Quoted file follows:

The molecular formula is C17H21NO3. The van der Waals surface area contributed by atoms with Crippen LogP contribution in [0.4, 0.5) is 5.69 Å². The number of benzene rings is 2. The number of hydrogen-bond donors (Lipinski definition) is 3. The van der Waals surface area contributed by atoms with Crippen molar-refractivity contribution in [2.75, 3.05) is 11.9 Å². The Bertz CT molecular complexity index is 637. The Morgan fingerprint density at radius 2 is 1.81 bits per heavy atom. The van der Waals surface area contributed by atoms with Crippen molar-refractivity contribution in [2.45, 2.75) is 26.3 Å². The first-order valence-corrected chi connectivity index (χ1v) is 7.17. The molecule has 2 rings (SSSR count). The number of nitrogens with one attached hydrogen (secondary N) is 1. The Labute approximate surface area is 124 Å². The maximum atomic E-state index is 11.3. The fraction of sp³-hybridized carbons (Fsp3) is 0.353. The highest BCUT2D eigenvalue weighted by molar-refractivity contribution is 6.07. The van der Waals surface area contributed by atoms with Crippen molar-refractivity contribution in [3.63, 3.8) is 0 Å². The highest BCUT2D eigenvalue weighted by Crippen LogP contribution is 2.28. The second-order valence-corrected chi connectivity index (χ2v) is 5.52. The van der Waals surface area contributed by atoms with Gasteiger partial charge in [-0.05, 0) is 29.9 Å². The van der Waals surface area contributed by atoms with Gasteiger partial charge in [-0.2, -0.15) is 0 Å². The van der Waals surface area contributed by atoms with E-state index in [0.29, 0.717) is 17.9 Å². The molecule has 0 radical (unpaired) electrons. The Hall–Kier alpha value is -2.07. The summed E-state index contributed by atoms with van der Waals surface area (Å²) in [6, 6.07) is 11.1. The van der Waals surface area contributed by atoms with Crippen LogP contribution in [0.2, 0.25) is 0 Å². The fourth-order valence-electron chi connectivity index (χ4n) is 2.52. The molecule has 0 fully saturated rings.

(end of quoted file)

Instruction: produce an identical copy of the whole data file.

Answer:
The molecular formula is C17H21NO3. The van der Waals surface area contributed by atoms with Crippen LogP contribution in [0.4, 0.5) is 5.69 Å². The number of benzene rings is 2. The number of hydrogen-bond donors (Lipinski definition) is 3. The van der Waals surface area contributed by atoms with Crippen molar-refractivity contribution in [2.75, 3.05) is 11.9 Å². The Bertz CT molecular complexity index is 637. The Morgan fingerprint density at radius 2 is 1.81 bits per heavy atom. The van der Waals surface area contributed by atoms with Crippen molar-refractivity contribution in [2.45, 2.75) is 26.3 Å². The first-order valence-corrected chi connectivity index (χ1v) is 7.17. The molecule has 2 rings (SSSR count). The number of nitrogens with one attached hydrogen (secondary N) is 1. The Labute approximate surface area is 124 Å². The maximum atomic E-state index is 11.3. The fraction of sp³-hybridized carbons (Fsp3) is 0.353. The highest BCUT2D eigenvalue weighted by molar-refractivity contribution is 6.07. The van der Waals surface area contributed by atoms with Crippen molar-refractivity contribution in [3.63, 3.8) is 0 Å². The highest BCUT2D eigenvalue weighted by Crippen LogP contribution is 2.28. The second-order valence-corrected chi connectivity index (χ2v) is 5.52. The van der Waals surface area contributed by atoms with Gasteiger partial charge in [-0.05, 0) is 29.9 Å². The van der Waals surface area contributed by atoms with Gasteiger partial charge in [-0.2, -0.15) is 0 Å². The van der Waals surface area contributed by atoms with E-state index in [0.29, 0.717) is 17.9 Å². The molecule has 0 radical (unpaired) electrons. The Hall–Kier alpha value is -2.07. The summed E-state index contributed by atoms with van der Waals surface area (Å²) in [6, 6.07) is 11.1. The van der Waals surface area contributed by atoms with Crippen LogP contribution in [0.2, 0.25) is 0 Å². The fourth-order valence-electron chi connectivity index (χ4n) is 2.52. The molecule has 0 fully saturated rings.